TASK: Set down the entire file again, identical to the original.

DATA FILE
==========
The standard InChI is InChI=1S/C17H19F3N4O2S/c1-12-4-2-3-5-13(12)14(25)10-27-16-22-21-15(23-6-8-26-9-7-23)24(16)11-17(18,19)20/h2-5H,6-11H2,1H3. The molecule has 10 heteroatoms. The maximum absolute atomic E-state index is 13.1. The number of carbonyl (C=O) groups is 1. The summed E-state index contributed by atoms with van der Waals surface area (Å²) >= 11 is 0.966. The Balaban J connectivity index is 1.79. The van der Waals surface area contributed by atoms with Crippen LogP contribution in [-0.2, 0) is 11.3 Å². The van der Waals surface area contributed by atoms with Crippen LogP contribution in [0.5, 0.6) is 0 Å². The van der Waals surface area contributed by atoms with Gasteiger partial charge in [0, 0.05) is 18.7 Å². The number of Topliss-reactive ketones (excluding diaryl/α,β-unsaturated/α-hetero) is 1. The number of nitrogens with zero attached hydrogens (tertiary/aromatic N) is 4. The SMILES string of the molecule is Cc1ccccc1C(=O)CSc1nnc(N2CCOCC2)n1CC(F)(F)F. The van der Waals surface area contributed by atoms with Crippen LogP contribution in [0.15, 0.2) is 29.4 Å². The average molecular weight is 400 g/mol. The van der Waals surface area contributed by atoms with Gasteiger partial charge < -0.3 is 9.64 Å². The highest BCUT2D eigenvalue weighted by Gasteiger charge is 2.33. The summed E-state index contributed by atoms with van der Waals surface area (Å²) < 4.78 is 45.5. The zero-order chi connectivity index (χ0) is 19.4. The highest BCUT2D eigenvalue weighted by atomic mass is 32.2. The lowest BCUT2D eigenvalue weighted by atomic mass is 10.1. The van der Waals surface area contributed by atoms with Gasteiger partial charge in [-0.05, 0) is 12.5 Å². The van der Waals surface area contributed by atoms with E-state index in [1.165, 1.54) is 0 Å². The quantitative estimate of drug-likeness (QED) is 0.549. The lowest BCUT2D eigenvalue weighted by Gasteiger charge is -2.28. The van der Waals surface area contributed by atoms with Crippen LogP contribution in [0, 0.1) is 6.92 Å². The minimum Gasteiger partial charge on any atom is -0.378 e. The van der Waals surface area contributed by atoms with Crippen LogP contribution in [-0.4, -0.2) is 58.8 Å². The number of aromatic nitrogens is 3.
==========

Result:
The standard InChI is InChI=1S/C17H19F3N4O2S/c1-12-4-2-3-5-13(12)14(25)10-27-16-22-21-15(23-6-8-26-9-7-23)24(16)11-17(18,19)20/h2-5H,6-11H2,1H3. The molecule has 10 heteroatoms. The maximum absolute atomic E-state index is 13.1. The number of carbonyl (C=O) groups is 1. The summed E-state index contributed by atoms with van der Waals surface area (Å²) >= 11 is 0.966. The Balaban J connectivity index is 1.79. The van der Waals surface area contributed by atoms with Crippen LogP contribution in [-0.2, 0) is 11.3 Å². The van der Waals surface area contributed by atoms with Crippen LogP contribution in [0.5, 0.6) is 0 Å². The van der Waals surface area contributed by atoms with Gasteiger partial charge in [0, 0.05) is 18.7 Å². The number of Topliss-reactive ketones (excluding diaryl/α,β-unsaturated/α-hetero) is 1. The number of nitrogens with zero attached hydrogens (tertiary/aromatic N) is 4. The SMILES string of the molecule is Cc1ccccc1C(=O)CSc1nnc(N2CCOCC2)n1CC(F)(F)F. The van der Waals surface area contributed by atoms with Crippen LogP contribution in [0.15, 0.2) is 29.4 Å². The average molecular weight is 400 g/mol. The van der Waals surface area contributed by atoms with Gasteiger partial charge < -0.3 is 9.64 Å². The highest BCUT2D eigenvalue weighted by Gasteiger charge is 2.33. The summed E-state index contributed by atoms with van der Waals surface area (Å²) < 4.78 is 45.5. The zero-order chi connectivity index (χ0) is 19.4. The highest BCUT2D eigenvalue weighted by atomic mass is 32.2. The lowest BCUT2D eigenvalue weighted by atomic mass is 10.1. The van der Waals surface area contributed by atoms with Gasteiger partial charge in [-0.05, 0) is 12.5 Å². The van der Waals surface area contributed by atoms with E-state index in [1.165, 1.54) is 0 Å². The quantitative estimate of drug-likeness (QED) is 0.549. The lowest BCUT2D eigenvalue weighted by Gasteiger charge is -2.28. The van der Waals surface area contributed by atoms with Crippen LogP contribution in [0, 0.1) is 6.92 Å². The minimum Gasteiger partial charge on any atom is -0.378 e. The van der Waals surface area contributed by atoms with Crippen LogP contribution in [-0.4, -0.2) is 58.8 Å². The number of aromatic nitrogens is 3.